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Risking a mandatory minimum jail sentence on a predicate offense? Your fight has just begun

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Why do police routinely ask arrestees if they have any prior convictions? It is not only to provide bail-related information, but also to inform prosecutors about prior convictions that can be used by them in cross examining defendants and in making sentencing arguments in the event of a conviction. Police and prosecutors are not automatically able to obtain a defendants’ complete and accurate criminal record –including if the defendant has used aliases in past cases or has an all-too-common name — and look at what arrestees say about their criminal records.

As I always say, it is best to avoid speaking with police without a lawyer present, other than to provide one’s name in jurisdictions with laws criminalizing not providing one’s name when asked when police have reasonable articulable suspicion to believe the suspect has committed a crime. After arrest, it is dangerous to provide information to police beyond basic booking information relevant to initial bond determinations by a judicial officer, including the arrestee’s address, residential history, and work history. Providing information about prior arrests and convictions opens a Pandora’s box that can even include inaccuracies by the arrestee.

Too many lawmakers are too fond of creating mandatory minimum jail penalties for those with certain prior convictions. Three strikes laws are among the most well known of such laws.

Merely because one is charged as a repeat offender risking mandatory minimum jail time does not diminish how important it is for criminal defendants to fight back, including:

– As always, prepare the case to win. This is war.

– Determine what type of proof the prosecutor needs to prove a predicate conviction, including proper documentation certified by the court where the prior conviction took place. If the conviction is from another state, will the prosecutor timely obtain the necessary documentation to prove the prior conviction?

– Has the prosecutor timely filed the properly-worded notification putting the defendant on notice that s/he faces mandatory minimum sentencing? For settlement negotiations, explore withdrawing any such notices and any other factors that will risk mandatory minimum sentencing.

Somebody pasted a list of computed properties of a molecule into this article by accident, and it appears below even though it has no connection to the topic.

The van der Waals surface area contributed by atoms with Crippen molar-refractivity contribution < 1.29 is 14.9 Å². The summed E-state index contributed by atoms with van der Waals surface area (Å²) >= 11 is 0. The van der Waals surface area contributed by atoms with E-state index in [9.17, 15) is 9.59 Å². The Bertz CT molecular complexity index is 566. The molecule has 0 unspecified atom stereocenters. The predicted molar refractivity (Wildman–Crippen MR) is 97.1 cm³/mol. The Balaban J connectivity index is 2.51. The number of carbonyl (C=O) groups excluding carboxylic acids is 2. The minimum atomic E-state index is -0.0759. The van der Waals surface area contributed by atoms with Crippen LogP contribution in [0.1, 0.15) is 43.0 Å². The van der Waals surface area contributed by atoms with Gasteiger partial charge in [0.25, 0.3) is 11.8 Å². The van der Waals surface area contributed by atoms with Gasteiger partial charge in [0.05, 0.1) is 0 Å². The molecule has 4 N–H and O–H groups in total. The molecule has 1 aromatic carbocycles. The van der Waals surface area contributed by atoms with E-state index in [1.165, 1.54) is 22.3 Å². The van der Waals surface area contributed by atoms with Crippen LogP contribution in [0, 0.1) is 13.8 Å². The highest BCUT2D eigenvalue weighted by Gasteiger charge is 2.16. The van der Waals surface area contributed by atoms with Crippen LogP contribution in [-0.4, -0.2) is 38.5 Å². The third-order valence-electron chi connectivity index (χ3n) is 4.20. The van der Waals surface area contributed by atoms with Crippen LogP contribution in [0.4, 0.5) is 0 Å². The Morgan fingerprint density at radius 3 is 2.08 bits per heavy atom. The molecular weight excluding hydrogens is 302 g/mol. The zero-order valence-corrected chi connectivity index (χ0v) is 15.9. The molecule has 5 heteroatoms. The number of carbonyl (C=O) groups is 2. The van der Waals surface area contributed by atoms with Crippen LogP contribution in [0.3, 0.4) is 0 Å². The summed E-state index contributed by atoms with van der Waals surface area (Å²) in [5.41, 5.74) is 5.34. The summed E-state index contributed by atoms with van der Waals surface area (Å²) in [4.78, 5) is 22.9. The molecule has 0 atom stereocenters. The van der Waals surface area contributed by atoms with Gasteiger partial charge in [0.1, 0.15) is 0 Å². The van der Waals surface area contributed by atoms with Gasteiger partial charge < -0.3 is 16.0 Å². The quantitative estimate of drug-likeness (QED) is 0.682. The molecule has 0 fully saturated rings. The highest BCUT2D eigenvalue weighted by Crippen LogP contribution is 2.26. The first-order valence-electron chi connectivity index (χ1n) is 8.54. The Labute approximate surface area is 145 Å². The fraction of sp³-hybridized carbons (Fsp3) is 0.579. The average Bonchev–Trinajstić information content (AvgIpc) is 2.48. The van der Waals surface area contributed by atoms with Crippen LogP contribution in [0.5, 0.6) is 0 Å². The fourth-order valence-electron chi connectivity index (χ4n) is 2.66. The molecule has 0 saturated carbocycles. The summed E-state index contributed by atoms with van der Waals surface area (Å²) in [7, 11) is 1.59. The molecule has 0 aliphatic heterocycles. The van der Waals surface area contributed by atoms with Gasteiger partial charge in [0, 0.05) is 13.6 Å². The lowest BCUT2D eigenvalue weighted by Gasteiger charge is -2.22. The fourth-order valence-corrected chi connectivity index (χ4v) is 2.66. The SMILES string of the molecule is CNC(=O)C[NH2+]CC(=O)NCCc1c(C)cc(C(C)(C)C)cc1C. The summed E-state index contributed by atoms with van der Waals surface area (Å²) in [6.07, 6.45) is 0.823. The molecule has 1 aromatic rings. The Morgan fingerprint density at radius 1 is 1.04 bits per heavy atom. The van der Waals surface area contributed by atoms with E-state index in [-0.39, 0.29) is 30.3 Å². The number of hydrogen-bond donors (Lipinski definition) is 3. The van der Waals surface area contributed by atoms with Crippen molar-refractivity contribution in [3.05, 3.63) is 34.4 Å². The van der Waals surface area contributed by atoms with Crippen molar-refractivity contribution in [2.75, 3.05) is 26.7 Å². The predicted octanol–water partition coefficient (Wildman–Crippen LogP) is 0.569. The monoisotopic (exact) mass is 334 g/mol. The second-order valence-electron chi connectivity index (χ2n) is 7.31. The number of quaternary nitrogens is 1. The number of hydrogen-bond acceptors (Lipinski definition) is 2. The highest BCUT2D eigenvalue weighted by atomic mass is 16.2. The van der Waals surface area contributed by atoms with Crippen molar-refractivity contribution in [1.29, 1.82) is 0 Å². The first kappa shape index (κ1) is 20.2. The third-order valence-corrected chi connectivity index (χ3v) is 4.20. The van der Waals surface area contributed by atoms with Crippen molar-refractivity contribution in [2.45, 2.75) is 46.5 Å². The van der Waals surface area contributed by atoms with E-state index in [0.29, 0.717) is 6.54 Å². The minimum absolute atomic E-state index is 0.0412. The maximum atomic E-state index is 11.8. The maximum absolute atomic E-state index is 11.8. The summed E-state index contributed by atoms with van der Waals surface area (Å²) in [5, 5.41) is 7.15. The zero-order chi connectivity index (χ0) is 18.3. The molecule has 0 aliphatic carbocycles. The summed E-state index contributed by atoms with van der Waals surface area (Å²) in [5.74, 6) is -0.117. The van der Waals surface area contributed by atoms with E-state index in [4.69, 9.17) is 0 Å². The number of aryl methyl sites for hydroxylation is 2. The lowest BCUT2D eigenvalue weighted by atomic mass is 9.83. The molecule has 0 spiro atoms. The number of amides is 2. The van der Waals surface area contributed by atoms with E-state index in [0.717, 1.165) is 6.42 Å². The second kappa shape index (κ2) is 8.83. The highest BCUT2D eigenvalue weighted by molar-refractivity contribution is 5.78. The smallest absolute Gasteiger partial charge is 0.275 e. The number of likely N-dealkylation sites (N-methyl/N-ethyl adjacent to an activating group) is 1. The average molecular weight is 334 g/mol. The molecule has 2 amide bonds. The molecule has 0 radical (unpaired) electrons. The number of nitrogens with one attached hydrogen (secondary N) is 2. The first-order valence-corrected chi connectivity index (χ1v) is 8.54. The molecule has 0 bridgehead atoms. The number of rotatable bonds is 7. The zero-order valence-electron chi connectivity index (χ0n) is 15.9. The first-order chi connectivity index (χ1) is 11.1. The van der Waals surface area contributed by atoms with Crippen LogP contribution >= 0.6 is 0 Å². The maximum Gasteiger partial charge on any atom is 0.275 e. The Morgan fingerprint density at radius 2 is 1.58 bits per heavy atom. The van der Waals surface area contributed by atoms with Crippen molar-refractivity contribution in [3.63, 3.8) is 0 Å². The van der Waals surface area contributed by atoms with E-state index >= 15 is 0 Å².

– Can the prosecutor prove that a prior conviction is the defendant’s conviction, particularly when the defendant has a very common name (e.g., Joe Smith) that is shared by many criminal defendants?

– Even if the prosecutor has all the necessary documentation to prove the defendant’s prior convictions, do the prior convictions qualify the defendant for mandatory minimum sentencing? Review the applicable mandatory minimum sentencing statutes with a fine tooth comb.

– Prepare a timeline of the defendant’s alleged offense and conviction dates for the predicate cases and current case. Determine whether mandatory minimum sentencing for the current case mandates a conviction on the predicate offense prior to the date of the instant offense, or at least requires that the predicate offense be committed before commission of the instant offense.

– If the predicate convictions are from another state, are the out-of-state convictions from states that are sufficiently similar to the criminal laws risking mandatory minimum sentencing in the state of the present prosecution?

In the latter regard, this week Virginia’s intermediate appellate court ordered a retrial of Wendell Kirk Dean, due to the trial court’s incorrectly admitting into evidence Mr. Dean’s prior robbery convictions in Maryland, saying that his Maryland robbery offenses “were not substantially similar for purposes of [Virginia] Code § 19.2-297.1,” which governs Virginia mandatory minimum sentencing after prior convictions for such crimes as robberies. Dean v. Virginia. ___ Va. App. ___ (Dec. 4, 2012).